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Dixon Adams & Irving Howe

An Exchange of Letters on the Character of Russian Society

What Is the Historical Perspective
of Bureaucratic Collectivism?

(3 June 1945)

From Labor Action, Vol. 10 No. 22, 3 June 1946, p.  2.
Transcribed & marked up by Einde O’Callaghan for the Encyclopaedia of Trotskyism On-Line (ETOL).

The Letter


In your polemics with the SWP over the past nine months, there can be little doubt in the readers’ minds on the question of relative democracy within the two parties. The principle of democratic centralism seems to me to be an attempt to solve the inner contradiction between the necessity for power to meet the opposing power of the reactionaries on the one hand, and the democratic aspirations of socialism on the other. You have published the SWP minority’s testimony as to Cannon’s orientation toward centralism versus the Morrow-Goldman-WP orientation toward democracy. There is a further question, however, which I think lies at the bottom of the SWP-WP differences upon which I would like the WP explanation.

The Marxist justification for the rise of capitalism and for its victory over feudalism is that, at that stage of technical development, only by satisfying the rising capitalists’ selfish material interests could the productive capacity of society as a whole be increased. According to the materialist conception of history, those property forms, which at the given stage of history are capable of raising the general standard of living, are justified and will in the end supersede existing property forms which have reached the limit of their ability to raise the standard of living.

Therefore, if the Stalinist bureaucracy has increased Russia’s industrial capacity (whether or not this has yet appreciably increased production of consumer goods, or has only affected heavy industry so far), it is progressive, in the same way that at one time the selfish interests of the capitalists were progressive. History does not seem to take much stock in subjective motives, but does take stock in objective material progress. How does the theory of bureaucratic collectivism account for Russia’s industrial development under Stalinism, how does this development contradict the materialist conception of history, and how does the bureaucratic collectivist explanation of this differ from that of the degenerated workers’ state theory? How does the bureaucratic collectivist theory deal with this objective situation, quite apart from world revolution versus socialism in one country (upon which the SWP and the WP agree in strategy)?

The answer to this question seems to me to be the key to the SWP’s closer orientation to the CP than that of the WP. That is the reason that this question seems to me to be the most pertinent issue in the SWP-WP differences, and nowhere have I seen it dealt with in your press. Unfortunately, so far I have been unable to get hold of a complete exposition, or even a complete outline, of the theory of bureaucratic collectivism.


Dixon Adams,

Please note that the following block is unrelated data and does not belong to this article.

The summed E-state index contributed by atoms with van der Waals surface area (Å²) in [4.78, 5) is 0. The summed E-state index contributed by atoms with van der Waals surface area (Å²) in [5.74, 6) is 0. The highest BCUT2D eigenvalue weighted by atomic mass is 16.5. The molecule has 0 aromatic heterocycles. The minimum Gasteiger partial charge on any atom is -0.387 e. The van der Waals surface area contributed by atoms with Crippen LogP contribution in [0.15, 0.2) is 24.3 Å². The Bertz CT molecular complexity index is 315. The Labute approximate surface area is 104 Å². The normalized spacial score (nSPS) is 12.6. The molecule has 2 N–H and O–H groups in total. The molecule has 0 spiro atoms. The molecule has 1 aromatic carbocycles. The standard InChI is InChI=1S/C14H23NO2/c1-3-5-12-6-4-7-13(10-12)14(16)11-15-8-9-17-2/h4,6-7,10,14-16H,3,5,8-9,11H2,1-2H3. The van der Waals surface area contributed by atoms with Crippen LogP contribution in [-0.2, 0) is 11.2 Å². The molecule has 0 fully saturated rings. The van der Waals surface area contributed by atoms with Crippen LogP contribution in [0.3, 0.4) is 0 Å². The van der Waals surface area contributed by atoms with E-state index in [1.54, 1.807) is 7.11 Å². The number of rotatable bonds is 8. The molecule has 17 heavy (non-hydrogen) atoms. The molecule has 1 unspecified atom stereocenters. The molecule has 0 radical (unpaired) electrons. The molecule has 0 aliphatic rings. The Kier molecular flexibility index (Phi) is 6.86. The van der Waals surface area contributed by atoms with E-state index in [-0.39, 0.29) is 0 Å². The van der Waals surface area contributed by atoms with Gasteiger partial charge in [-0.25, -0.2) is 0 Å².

The Reply

Dear Friend:

The Editorial Board of Labor Action has asked me to answer your extremely interesting letter. At the outset, I want to emphasize that our differences on Russia in no way precludes unity between the WP and the SWP. That is the Workers Party position. I wish to state that what follows is a personal opinion for which I alone am responsible; our party has not taken a position on many of these questions and I see no reason why, as a party of practical political activity, it needs to take a position, for example, on a problem involved in the materialist conception of history.

(1) Is the Stalinist bureaucracy “progressive” for having “increased Russia’s industrial capacity” in the same way as capitalism was progressive in its early stages because it increased “the productive capacity of society”? The comparison does not seem to me to be a valid one. When capitalism appeared on the historical scene, it resulted in tremendous changes in human society: the rise of the world market, the unparalleled stimulation of technological development, the resultant knitting of the world into one economic unit; in short, the lifting of society from feudal stagnation to the point where the development of capitalism made possible for the first time in history a society of abundance and security.

In that sense, despite its inhumanity, EARLY capitalism was historically progressive. That is, it increased man’s control over nature which was a prerequisite for removing man’s domination over man. Today, however, that great historical task has already been accomplished. The technological, economic and historical prerequisites for socialism on a world scale already exist, and in view of that fact the Stalinist dictatorship cannot be characterized as progressive when one bears in mind that it bears the terrible onus of having been mainly responsible for the many defeats of the world working class in the recent decade. The Marxian conception of progress is not merely a matter of technological index; it is technological index within a social reference.

The development of the productive forces by capitalism on an unprecedented world scale made possible the liberation of humanity from class society; the comparatively puny development of productive forces by Stalinism has come as part of the development of a totalitarian dictatorship which made a mockery of socialism and destroyed the world revolution. If one thinks of the matter only on a narrowly technological basis, then consider how insignificant is the development of Russia’s productive forces by Stalinism as compared with the set-back to the productive forces of the world as a whole which resulted from the Stalinist betrayal of the revolutions during the past twenty years and which resulted in the perpetuation of the economic system that destroys the productive forces today, namely capitalism.